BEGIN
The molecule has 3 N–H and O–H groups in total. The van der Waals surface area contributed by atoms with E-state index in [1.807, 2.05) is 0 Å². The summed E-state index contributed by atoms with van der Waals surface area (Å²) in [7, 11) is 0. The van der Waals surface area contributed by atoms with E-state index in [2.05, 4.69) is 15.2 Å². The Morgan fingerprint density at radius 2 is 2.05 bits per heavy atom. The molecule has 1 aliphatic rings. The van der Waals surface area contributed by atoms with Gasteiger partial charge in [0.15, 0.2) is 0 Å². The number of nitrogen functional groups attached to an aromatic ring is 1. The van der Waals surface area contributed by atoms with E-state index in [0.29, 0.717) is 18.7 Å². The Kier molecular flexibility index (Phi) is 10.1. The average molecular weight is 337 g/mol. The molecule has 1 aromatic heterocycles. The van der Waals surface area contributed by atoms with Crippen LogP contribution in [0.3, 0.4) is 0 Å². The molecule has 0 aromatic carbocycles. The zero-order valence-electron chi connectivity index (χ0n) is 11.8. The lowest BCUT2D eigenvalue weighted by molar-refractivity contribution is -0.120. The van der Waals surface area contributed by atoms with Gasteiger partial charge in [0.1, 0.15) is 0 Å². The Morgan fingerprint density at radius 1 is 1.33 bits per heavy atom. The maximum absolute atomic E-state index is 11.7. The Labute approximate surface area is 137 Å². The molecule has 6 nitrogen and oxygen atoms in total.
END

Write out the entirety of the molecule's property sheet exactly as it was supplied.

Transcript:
The molecule has 3 N–H and O–H groups in total. The van der Waals surface area contributed by atoms with E-state index in [1.807, 2.05) is 0 Å². The summed E-state index contributed by atoms with van der Waals surface area (Å²) in [7, 11) is 0. The van der Waals surface area contributed by atoms with E-state index in [2.05, 4.69) is 15.2 Å². The Morgan fingerprint density at radius 2 is 2.05 bits per heavy atom. The molecule has 1 aliphatic rings. The van der Waals surface area contributed by atoms with Gasteiger partial charge in [0.15, 0.2) is 0 Å². The number of nitrogen functional groups attached to an aromatic ring is 1. The van der Waals surface area contributed by atoms with E-state index in [0.29, 0.717) is 18.7 Å². The Kier molecular flexibility index (Phi) is 10.1. The average molecular weight is 337 g/mol. The molecule has 1 aromatic heterocycles. The van der Waals surface area contributed by atoms with Crippen LogP contribution in [0.3, 0.4) is 0 Å². The molecule has 0 aromatic carbocycles. The zero-order valence-electron chi connectivity index (χ0n) is 11.8. The lowest BCUT2D eigenvalue weighted by molar-refractivity contribution is -0.120. The van der Waals surface area contributed by atoms with Gasteiger partial charge in [0.1, 0.15) is 0 Å². The Morgan fingerprint density at radius 1 is 1.33 bits per heavy atom. The maximum absolute atomic E-state index is 11.7. The Labute approximate surface area is 137 Å². The molecule has 6 nitrogen and oxygen atoms in total.